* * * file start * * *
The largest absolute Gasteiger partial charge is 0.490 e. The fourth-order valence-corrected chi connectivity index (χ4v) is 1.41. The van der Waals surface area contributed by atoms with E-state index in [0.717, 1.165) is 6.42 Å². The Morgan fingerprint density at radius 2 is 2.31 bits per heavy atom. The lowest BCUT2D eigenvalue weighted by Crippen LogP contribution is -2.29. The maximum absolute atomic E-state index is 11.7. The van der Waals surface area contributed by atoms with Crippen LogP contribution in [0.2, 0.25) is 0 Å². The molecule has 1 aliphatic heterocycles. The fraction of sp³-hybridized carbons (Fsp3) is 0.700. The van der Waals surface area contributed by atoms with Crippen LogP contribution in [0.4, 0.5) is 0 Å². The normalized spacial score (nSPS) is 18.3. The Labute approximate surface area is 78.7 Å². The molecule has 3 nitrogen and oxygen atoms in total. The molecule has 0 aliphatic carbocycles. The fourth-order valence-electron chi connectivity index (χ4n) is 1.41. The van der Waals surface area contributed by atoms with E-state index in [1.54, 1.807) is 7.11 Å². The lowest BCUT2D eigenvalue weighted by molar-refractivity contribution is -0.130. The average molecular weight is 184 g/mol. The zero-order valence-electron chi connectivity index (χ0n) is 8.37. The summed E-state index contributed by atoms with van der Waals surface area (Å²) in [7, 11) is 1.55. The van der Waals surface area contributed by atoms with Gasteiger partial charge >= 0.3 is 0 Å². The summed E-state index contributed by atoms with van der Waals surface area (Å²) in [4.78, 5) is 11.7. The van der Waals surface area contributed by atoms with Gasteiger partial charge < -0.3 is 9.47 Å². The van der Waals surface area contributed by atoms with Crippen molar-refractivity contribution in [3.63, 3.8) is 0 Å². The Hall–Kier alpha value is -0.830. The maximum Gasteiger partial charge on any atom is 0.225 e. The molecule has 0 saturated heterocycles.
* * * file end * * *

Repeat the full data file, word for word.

The largest absolute Gasteiger partial charge is 0.490 e. The fourth-order valence-corrected chi connectivity index (χ4v) is 1.41. The van der Waals surface area contributed by atoms with E-state index in [0.717, 1.165) is 6.42 Å². The Morgan fingerprint density at radius 2 is 2.31 bits per heavy atom. The lowest BCUT2D eigenvalue weighted by Crippen LogP contribution is -2.29. The maximum absolute atomic E-state index is 11.7. The van der Waals surface area contributed by atoms with Crippen LogP contribution in [0.2, 0.25) is 0 Å². The molecule has 1 aliphatic heterocycles. The fraction of sp³-hybridized carbons (Fsp3) is 0.700. The van der Waals surface area contributed by atoms with Crippen LogP contribution in [0.4, 0.5) is 0 Å². The normalized spacial score (nSPS) is 18.3. The Labute approximate surface area is 78.7 Å². The molecule has 3 nitrogen and oxygen atoms in total. The molecule has 0 aliphatic carbocycles. The fourth-order valence-electron chi connectivity index (χ4n) is 1.41. The van der Waals surface area contributed by atoms with E-state index in [1.54, 1.807) is 7.11 Å². The lowest BCUT2D eigenvalue weighted by molar-refractivity contribution is -0.130. The average molecular weight is 184 g/mol. The zero-order valence-electron chi connectivity index (χ0n) is 8.37. The summed E-state index contributed by atoms with van der Waals surface area (Å²) in [7, 11) is 1.55. The van der Waals surface area contributed by atoms with Gasteiger partial charge >= 0.3 is 0 Å². The summed E-state index contributed by atoms with van der Waals surface area (Å²) in [4.78, 5) is 11.7. The van der Waals surface area contributed by atoms with Gasteiger partial charge < -0.3 is 9.47 Å². The van der Waals surface area contributed by atoms with Crippen molar-refractivity contribution in [3.63, 3.8) is 0 Å². The Hall–Kier alpha value is -0.830. The maximum Gasteiger partial charge on any atom is 0.225 e. The molecule has 0 saturated heterocycles.